Buses connect with the arriving ferries at Rothesay and run to: Mount Stuart (hourly; 15 mins),Port Bannatyne and the Marina (every half hour on the quarter-hour,) Kilchattan Bay (4 daily Mon-Sat, 3 on Sun; 30 mins) and Rhubodach (1-2 daily Mon-Sat; 20 mins). There is an open-top double-decker that slowly circumnavigates the island, leaving Rothesay at 11.00am amd 1.00pm during the summer. Early morning, and in the afternoon there is a bus that heads to the north of the island, and over on the minor ferry to the Argyll mainland. On it's way to Dunoon it meets with our buses so that its possible to go to Tarbet, the isles of Arran and Islay, and other isles or up to Oban. Ask any bus driver for the latest time-table for COWAL.

Local Sights & Activities for Isle Of Bute

Bute is a pretty little island  off the west coast of southern Scotland. A popular holiday destination since the Victorian times, Bute hasnt changed much even now. From the  hills in the north, to lots of sandy beaches, ruined chapels and forts and an impressive activity list featuring soem of the most popular options like yachting, fishing and  golf, Bute receives tourists all round the year. 

  • Cycle hire: The Bike Shed or Robbs Cycles (tel: 01700 502333) 
  • Pony trekking - Kingarth Trekking Centre - tel: 01700 831673. 
  • Golf:  Rothesay Golf Club ( 01700 502244 )

The capital of Bute and a  popular sea side resort, Rothesay enjoys  a pleasant climate all round the year.  There are many historic edifices here including the circular Rothesay Castle with 4 round towers. The 16th century chapel dedicated to Saint Michael is located in the courtyard.  

Bute Museum:

take  a peek into the local history, geology and wildlife here. It opens daily during the summer. Tel: 01700 505067. The guided walks  on Tuesdays and Thursdays that start from here are quite popular among tourists. The Post Office Museum in Bishop Street ( free admission) is another must see. The  award-winning restored Victorian Toilets on the pier form some of the most unusual sights in this island. 

Brandish Bute shop ( Phone 01700 504 971 ) makes a perfect stopover to pick up gifts and products made exclusively on the Isle of Bute.

Tourist information

A report of a Family Holiday visiting Bute, with photos can be seen at:

The local tourist information centre is not an independent operation. An independendent source of articles, blogs, photos, reviews, history concerning the Isle of Bute can be found on the page of Roger Mortimer, the acclaimed journalist:-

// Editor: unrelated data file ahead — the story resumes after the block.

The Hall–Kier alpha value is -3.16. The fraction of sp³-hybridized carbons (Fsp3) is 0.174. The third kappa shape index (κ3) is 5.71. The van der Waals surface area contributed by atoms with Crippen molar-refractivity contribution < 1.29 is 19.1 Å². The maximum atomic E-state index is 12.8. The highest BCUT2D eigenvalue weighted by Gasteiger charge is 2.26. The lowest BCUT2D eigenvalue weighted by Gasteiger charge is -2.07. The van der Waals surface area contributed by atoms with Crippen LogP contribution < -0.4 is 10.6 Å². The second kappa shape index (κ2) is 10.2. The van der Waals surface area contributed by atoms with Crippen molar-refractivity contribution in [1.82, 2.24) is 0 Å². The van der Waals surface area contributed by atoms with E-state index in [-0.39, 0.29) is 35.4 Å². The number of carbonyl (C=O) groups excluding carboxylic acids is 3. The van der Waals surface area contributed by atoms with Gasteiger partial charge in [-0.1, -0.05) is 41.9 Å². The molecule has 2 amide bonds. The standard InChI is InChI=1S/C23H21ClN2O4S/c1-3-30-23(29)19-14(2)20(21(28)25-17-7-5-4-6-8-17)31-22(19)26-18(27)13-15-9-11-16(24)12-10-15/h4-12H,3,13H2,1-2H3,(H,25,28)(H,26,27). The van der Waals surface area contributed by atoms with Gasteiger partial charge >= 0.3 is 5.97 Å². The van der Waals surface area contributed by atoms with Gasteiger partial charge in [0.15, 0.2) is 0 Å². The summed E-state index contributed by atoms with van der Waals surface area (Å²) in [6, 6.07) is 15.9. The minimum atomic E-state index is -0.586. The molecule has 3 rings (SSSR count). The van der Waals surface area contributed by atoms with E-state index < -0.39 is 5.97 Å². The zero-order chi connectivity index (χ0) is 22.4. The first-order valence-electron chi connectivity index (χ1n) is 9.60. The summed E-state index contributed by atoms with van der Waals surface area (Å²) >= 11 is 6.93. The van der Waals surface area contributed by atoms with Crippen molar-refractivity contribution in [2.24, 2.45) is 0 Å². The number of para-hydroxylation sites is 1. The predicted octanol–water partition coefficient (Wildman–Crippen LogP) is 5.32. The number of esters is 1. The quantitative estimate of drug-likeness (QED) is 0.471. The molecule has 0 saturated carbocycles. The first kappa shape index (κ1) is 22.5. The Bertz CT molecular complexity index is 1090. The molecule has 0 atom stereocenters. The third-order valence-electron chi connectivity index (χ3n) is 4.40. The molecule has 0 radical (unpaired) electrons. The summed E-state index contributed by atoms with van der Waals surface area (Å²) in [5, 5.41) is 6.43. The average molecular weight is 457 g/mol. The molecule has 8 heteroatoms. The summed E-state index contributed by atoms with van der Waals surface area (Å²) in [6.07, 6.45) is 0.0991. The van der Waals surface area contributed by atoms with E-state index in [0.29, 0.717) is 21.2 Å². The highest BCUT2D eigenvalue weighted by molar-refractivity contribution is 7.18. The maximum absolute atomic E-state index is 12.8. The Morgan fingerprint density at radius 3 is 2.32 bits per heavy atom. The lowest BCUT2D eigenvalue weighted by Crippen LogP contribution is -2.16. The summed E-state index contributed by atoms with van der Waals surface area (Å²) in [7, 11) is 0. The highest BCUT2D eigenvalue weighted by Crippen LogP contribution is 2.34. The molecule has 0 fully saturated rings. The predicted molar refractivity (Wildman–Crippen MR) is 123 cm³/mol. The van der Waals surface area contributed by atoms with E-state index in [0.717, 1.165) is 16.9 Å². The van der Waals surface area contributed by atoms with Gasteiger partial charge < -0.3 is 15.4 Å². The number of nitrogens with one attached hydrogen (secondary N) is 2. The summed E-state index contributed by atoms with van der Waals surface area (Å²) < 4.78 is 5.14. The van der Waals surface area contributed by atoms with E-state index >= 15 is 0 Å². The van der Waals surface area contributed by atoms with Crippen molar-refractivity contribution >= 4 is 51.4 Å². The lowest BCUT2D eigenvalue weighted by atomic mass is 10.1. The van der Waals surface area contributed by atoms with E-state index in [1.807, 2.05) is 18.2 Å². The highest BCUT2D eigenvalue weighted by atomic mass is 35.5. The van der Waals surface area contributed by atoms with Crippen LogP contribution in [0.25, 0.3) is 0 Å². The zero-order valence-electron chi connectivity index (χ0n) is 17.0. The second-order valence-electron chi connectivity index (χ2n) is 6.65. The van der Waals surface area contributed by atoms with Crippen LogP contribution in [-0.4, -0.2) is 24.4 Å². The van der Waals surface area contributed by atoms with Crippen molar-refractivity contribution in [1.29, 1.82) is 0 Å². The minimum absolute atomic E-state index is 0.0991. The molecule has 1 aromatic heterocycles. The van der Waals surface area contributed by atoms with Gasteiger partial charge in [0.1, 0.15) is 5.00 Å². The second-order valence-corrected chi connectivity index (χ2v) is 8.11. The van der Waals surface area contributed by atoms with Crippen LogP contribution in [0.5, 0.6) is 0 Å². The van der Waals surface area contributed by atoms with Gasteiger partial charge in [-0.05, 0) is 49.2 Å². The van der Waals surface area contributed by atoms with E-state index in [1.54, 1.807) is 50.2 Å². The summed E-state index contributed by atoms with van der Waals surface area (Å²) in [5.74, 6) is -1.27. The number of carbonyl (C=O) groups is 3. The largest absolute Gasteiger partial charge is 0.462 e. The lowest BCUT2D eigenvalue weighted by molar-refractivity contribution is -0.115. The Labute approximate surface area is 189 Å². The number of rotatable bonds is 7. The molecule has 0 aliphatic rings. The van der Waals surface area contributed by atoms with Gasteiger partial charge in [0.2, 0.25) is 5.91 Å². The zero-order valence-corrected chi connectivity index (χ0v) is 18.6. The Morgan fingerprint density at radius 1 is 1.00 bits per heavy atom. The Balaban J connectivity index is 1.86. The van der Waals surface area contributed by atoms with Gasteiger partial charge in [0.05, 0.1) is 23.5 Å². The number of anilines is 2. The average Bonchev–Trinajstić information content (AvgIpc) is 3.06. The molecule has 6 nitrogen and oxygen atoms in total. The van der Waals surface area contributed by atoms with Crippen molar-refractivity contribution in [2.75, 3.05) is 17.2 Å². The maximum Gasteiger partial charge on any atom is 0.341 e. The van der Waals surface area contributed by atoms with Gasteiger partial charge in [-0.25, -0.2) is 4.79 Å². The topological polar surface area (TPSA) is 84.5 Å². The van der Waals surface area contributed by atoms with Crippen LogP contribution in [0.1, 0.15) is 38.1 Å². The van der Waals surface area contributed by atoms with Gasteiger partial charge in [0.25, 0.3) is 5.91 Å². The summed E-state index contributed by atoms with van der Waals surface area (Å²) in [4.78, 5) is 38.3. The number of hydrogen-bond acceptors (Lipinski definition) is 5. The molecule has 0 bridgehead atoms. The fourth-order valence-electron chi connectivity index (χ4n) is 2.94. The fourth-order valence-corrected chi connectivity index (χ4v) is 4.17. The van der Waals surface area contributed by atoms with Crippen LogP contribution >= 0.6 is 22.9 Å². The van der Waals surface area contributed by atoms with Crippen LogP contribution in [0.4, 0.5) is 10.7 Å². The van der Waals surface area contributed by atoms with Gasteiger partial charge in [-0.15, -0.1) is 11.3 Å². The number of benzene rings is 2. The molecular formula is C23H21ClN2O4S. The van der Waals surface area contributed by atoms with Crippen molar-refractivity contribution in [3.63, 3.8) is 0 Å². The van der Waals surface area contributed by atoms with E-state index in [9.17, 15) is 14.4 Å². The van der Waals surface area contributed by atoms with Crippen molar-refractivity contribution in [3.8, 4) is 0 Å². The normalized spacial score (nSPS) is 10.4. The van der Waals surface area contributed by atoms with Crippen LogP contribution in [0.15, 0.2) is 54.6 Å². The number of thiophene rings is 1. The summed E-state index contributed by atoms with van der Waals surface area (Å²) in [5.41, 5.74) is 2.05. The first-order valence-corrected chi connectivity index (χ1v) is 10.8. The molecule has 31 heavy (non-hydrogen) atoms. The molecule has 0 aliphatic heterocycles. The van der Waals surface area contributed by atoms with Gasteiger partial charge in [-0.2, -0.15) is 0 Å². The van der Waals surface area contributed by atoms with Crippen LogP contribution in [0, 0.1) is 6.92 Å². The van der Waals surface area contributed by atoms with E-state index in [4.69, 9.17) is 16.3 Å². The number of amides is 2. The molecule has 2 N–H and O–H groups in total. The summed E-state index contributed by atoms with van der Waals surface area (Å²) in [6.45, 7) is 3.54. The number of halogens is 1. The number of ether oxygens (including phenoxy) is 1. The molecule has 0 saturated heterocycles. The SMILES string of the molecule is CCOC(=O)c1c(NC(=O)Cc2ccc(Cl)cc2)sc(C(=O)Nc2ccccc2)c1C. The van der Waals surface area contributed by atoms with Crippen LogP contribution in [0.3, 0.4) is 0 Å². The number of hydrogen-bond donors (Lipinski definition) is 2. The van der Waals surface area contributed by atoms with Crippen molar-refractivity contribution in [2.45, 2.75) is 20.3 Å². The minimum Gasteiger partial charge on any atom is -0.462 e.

The Rough Guide to Scotland provides good independent advice, as does London based TIME OUT. Lonely Planet is the american publication of choice.

In Rothesay the Tourist Information Centre occupies The Winter Gardens on the Promenade, in Rothesay, Tel. 502151. Open Apr and Oct Mon-Fri 0900-1730.


Article published in the national UK Sunday THE SUNDAY MIRROR. Good journalistic rundown of what to do on a weekend break.:- Visit:

Mount Stuart

One of Bute's main attractions is Mount Stuart, a unique Victorian Gothic house set in 300 acres of lush woodland gardens, three miles south of Rothesay. This magnificent architectural fantasy reflects the Third Marquess of Bute's passion for astrology, astronomy, mysticism and religion, and the sheer scale and grandeur of the place almost beggars belief.

This is truly one of the great country houses of Scotland and displays breathtaking craftsmanship in marble and stained glass, as well as a fine collection of family portraits and Italian antiques. Much of the existing house dates from 1877, and was built following a terrible fire which destroyed the original, built in 1719 by the Second Earl of Bute. May-Sep Sun-Fri 1100-1700, Sat 1000-1430, gardens 1000-1800, house 1100-1700, £7.50, concession £6, children £3.50.

Landscaped gardens

Equally impressive are the landscaped gardens and woodlands, established by the Third Earl of Bute (1713-1792), who advised on the foundation of Kew Gardens in London. It's worth spending a whole day here in order to take in the amazing splendour of the house and to explore the beautiful gardens. And if the weather's fine, why not bring a picnic and enjoy the wonderful sea views. It is also equipped with audio-visuals and restaurant. Easter weekend and 1 May-17 Oct daily except Tue and Thu. Gardens open 1000-1700; House open 1100-1630. A regular bus service runs from Rothesay to the gates of the House.


There is always something different and interesting to do on Bute! There are a series of weekend events, starting on the very first weekend of May when jazz enthusiasts gather for a jamboree of music making using venues throughout the island. BUTELIVE is a similar music festival for the rock and pop fans held on the second weekend in July. BUTE HIGHLAND GAMES is on the third weekend of August.

PORT BANNATYNE is also the sailing centre of the island with a fine new marina, boatyard and private moorings. MARINA: 01700 502719.

The Real Ale Festival is also held in Port Bannatyne at THE RUSSIAN TAVERN.